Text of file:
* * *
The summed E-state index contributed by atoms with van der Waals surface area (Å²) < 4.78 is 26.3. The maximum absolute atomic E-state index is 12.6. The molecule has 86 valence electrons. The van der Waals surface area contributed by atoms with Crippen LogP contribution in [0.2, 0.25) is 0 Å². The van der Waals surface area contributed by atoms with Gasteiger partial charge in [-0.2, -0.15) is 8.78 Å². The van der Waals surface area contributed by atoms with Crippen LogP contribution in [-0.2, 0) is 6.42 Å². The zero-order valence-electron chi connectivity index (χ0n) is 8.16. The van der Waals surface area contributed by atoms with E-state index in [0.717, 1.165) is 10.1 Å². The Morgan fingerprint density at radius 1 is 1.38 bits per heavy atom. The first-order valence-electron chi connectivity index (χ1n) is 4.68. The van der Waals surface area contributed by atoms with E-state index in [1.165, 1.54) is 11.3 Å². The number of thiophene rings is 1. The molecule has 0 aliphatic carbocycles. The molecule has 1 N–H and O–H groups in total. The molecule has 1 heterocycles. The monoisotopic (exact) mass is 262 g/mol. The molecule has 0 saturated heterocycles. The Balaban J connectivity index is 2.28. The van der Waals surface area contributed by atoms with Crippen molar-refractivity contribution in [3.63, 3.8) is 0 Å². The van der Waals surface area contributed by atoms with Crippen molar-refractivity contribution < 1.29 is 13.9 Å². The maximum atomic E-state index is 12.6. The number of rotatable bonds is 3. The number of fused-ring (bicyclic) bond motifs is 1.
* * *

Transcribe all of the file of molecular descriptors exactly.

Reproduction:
The summed E-state index contributed by atoms with van der Waals surface area (Å²) < 4.78 is 26.3. The maximum absolute atomic E-state index is 12.6. The molecule has 86 valence electrons. The van der Waals surface area contributed by atoms with Crippen LogP contribution in [0.2, 0.25) is 0 Å². The van der Waals surface area contributed by atoms with Gasteiger partial charge in [-0.2, -0.15) is 8.78 Å². The van der Waals surface area contributed by atoms with Crippen LogP contribution in [-0.2, 0) is 6.42 Å². The zero-order valence-electron chi connectivity index (χ0n) is 8.16. The van der Waals surface area contributed by atoms with E-state index in [0.717, 1.165) is 10.1 Å². The Morgan fingerprint density at radius 1 is 1.38 bits per heavy atom. The first-order valence-electron chi connectivity index (χ1n) is 4.68. The van der Waals surface area contributed by atoms with E-state index in [1.165, 1.54) is 11.3 Å². The number of thiophene rings is 1. The molecule has 0 aliphatic carbocycles. The molecule has 1 N–H and O–H groups in total. The molecule has 1 heterocycles. The monoisotopic (exact) mass is 262 g/mol. The molecule has 0 saturated heterocycles. The Balaban J connectivity index is 2.28. The van der Waals surface area contributed by atoms with Crippen molar-refractivity contribution in [3.63, 3.8) is 0 Å². The van der Waals surface area contributed by atoms with Crippen molar-refractivity contribution < 1.29 is 13.9 Å². The maximum atomic E-state index is 12.6. The number of rotatable bonds is 3. The number of fused-ring (bicyclic) bond motifs is 1.